I’ve really been enjoying sharing thoughts and insights with all you GolfWRX readers the past few months. And as I expected, I’ve “won a few and lost a few” with regard to offering what you consider useful information. It is always difficult writing for an audience so diverse in experience, attitudes and opinions, but your feedback keeps me on my toes…as it should be.
So, this week the GolfWRX leadership agreed to allow me to give you a chance to tell us more about your own game and how you play it. At the bottom of today’s post is a link to the first “Wedge Guy/GolfWRX Survey.” I hope you will find the questions interesting and that you will share your own insights into the intricate relationship with golf that you all certainly enjoy. Please make note of your answers so that you can compare them to your fellow GolfWRXers when we begin to share the results of the survey in a few weeks.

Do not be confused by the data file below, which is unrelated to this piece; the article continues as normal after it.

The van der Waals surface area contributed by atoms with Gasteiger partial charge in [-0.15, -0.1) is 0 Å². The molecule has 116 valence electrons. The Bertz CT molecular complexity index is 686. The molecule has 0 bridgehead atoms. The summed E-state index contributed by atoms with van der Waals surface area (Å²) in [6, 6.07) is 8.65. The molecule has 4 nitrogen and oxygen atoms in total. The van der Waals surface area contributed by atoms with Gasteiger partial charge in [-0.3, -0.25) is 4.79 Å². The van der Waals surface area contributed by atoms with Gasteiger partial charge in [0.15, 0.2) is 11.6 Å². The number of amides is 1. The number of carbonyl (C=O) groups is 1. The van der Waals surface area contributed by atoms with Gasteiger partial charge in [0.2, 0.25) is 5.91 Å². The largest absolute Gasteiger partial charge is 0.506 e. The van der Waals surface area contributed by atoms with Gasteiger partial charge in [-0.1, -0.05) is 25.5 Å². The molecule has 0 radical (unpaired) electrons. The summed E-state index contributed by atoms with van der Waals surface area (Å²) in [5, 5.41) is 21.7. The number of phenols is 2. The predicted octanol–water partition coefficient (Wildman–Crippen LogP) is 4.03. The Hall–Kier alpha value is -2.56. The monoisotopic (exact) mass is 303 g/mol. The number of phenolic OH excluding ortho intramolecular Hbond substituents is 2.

On a current event note, however, I found Monday morning’s stories about Justin Thomas’ convincing victory over the field and Medinah #3 this weekend quite interesting. In comparison to his 25-under destruction of venerable old Medinah, Lou Graham won the U.S. Open there in 1975 with a score of +3, with the course just under 7,000 yards. Since then, Medinah #3 has hosted several other major championships—getting ever longer but still seeing the scores go lower and lower. It would be hard to argue that Thomas (and the field) completely dismantled the old girl at 7,600 yards, with the course record tied, then broken by two shots, then broken by two shots again. All in one weekend.